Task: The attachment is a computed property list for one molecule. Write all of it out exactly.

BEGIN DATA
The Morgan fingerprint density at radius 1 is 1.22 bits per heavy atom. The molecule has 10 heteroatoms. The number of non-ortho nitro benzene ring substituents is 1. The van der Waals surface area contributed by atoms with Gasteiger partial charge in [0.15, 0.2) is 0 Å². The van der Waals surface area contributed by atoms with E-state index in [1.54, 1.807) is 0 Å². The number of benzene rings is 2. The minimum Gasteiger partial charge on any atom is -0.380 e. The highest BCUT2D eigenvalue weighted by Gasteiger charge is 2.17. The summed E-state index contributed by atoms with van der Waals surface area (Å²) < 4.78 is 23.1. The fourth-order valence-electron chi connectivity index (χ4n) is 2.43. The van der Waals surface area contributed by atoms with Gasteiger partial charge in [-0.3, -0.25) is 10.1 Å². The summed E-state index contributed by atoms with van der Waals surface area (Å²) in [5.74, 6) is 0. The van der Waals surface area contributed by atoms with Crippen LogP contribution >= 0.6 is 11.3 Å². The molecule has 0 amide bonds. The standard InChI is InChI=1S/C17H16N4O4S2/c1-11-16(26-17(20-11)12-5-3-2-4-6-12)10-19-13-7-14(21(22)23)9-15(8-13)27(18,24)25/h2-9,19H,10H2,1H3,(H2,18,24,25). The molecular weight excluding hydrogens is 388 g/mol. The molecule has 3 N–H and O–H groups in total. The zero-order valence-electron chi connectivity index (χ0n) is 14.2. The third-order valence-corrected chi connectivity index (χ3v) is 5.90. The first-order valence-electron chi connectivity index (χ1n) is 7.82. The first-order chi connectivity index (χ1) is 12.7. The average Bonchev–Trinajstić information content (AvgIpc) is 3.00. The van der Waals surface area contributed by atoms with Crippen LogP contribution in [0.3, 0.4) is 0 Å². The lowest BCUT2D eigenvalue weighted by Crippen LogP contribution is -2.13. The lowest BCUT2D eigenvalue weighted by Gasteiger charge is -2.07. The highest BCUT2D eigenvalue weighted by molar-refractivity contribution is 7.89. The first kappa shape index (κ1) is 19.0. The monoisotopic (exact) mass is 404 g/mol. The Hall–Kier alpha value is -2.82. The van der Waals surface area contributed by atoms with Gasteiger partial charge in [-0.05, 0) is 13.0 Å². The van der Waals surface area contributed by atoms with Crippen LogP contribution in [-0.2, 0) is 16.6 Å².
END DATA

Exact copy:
The Morgan fingerprint density at radius 1 is 1.22 bits per heavy atom. The molecule has 10 heteroatoms. The number of non-ortho nitro benzene ring substituents is 1. The van der Waals surface area contributed by atoms with Gasteiger partial charge in [0.15, 0.2) is 0 Å². The van der Waals surface area contributed by atoms with E-state index in [1.54, 1.807) is 0 Å². The number of benzene rings is 2. The minimum Gasteiger partial charge on any atom is -0.380 e. The highest BCUT2D eigenvalue weighted by Gasteiger charge is 2.17. The summed E-state index contributed by atoms with van der Waals surface area (Å²) < 4.78 is 23.1. The fourth-order valence-electron chi connectivity index (χ4n) is 2.43. The van der Waals surface area contributed by atoms with Gasteiger partial charge in [-0.3, -0.25) is 10.1 Å². The summed E-state index contributed by atoms with van der Waals surface area (Å²) in [5.74, 6) is 0. The van der Waals surface area contributed by atoms with Crippen LogP contribution >= 0.6 is 11.3 Å². The molecule has 0 amide bonds. The standard InChI is InChI=1S/C17H16N4O4S2/c1-11-16(26-17(20-11)12-5-3-2-4-6-12)10-19-13-7-14(21(22)23)9-15(8-13)27(18,24)25/h2-9,19H,10H2,1H3,(H2,18,24,25). The molecular weight excluding hydrogens is 388 g/mol. The molecule has 3 N–H and O–H groups in total. The zero-order valence-electron chi connectivity index (χ0n) is 14.2. The third-order valence-corrected chi connectivity index (χ3v) is 5.90. The first-order valence-electron chi connectivity index (χ1n) is 7.82. The first-order chi connectivity index (χ1) is 12.7. The average Bonchev–Trinajstić information content (AvgIpc) is 3.00. The van der Waals surface area contributed by atoms with Crippen LogP contribution in [0.3, 0.4) is 0 Å². The lowest BCUT2D eigenvalue weighted by Crippen LogP contribution is -2.13. The lowest BCUT2D eigenvalue weighted by Gasteiger charge is -2.07. The highest BCUT2D eigenvalue weighted by molar-refractivity contribution is 7.89. The first kappa shape index (κ1) is 19.0. The monoisotopic (exact) mass is 404 g/mol. The Hall–Kier alpha value is -2.82. The van der Waals surface area contributed by atoms with Gasteiger partial charge in [-0.05, 0) is 13.0 Å². The van der Waals surface area contributed by atoms with Crippen LogP contribution in [-0.2, 0) is 16.6 Å².